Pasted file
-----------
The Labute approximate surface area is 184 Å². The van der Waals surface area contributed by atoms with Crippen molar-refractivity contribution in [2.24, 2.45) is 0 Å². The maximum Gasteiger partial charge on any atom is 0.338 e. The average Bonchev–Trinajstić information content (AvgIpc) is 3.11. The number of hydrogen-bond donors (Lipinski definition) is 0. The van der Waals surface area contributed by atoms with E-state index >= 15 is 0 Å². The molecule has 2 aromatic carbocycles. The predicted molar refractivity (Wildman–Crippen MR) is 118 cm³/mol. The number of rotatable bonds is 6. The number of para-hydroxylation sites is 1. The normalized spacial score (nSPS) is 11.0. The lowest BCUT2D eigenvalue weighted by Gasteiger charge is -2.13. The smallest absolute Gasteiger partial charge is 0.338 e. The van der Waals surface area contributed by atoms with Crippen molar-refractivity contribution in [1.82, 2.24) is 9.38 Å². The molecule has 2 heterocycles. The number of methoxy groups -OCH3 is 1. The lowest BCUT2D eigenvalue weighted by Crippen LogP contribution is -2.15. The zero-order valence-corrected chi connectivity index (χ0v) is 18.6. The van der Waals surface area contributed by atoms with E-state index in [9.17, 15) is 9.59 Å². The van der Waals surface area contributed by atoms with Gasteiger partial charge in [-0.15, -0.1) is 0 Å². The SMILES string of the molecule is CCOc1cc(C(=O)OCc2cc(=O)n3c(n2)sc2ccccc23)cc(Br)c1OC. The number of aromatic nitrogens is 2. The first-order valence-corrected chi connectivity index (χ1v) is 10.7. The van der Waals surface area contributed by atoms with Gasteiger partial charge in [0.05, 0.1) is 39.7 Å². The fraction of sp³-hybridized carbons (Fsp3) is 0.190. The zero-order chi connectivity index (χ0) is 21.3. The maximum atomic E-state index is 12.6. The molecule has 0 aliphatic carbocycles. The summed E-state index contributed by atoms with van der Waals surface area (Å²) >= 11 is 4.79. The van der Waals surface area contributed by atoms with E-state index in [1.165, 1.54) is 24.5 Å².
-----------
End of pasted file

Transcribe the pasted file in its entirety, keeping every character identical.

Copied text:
The Labute approximate surface area is 184 Å². The van der Waals surface area contributed by atoms with Crippen molar-refractivity contribution in [2.24, 2.45) is 0 Å². The maximum Gasteiger partial charge on any atom is 0.338 e. The average Bonchev–Trinajstić information content (AvgIpc) is 3.11. The number of hydrogen-bond donors (Lipinski definition) is 0. The van der Waals surface area contributed by atoms with E-state index >= 15 is 0 Å². The molecule has 2 aromatic carbocycles. The predicted molar refractivity (Wildman–Crippen MR) is 118 cm³/mol. The number of rotatable bonds is 6. The number of para-hydroxylation sites is 1. The normalized spacial score (nSPS) is 11.0. The lowest BCUT2D eigenvalue weighted by Gasteiger charge is -2.13. The smallest absolute Gasteiger partial charge is 0.338 e. The van der Waals surface area contributed by atoms with Crippen molar-refractivity contribution in [1.82, 2.24) is 9.38 Å². The molecule has 2 heterocycles. The number of methoxy groups -OCH3 is 1. The lowest BCUT2D eigenvalue weighted by Crippen LogP contribution is -2.15. The zero-order valence-corrected chi connectivity index (χ0v) is 18.6. The van der Waals surface area contributed by atoms with E-state index in [9.17, 15) is 9.59 Å². The van der Waals surface area contributed by atoms with Gasteiger partial charge in [-0.15, -0.1) is 0 Å². The SMILES string of the molecule is CCOc1cc(C(=O)OCc2cc(=O)n3c(n2)sc2ccccc23)cc(Br)c1OC. The number of aromatic nitrogens is 2. The first-order valence-corrected chi connectivity index (χ1v) is 10.7. The van der Waals surface area contributed by atoms with Gasteiger partial charge in [0.05, 0.1) is 39.7 Å². The fraction of sp³-hybridized carbons (Fsp3) is 0.190. The zero-order chi connectivity index (χ0) is 21.3. The maximum atomic E-state index is 12.6. The molecule has 0 aliphatic carbocycles. The summed E-state index contributed by atoms with van der Waals surface area (Å²) >= 11 is 4.79. The van der Waals surface area contributed by atoms with E-state index in [1.165, 1.54) is 24.5 Å².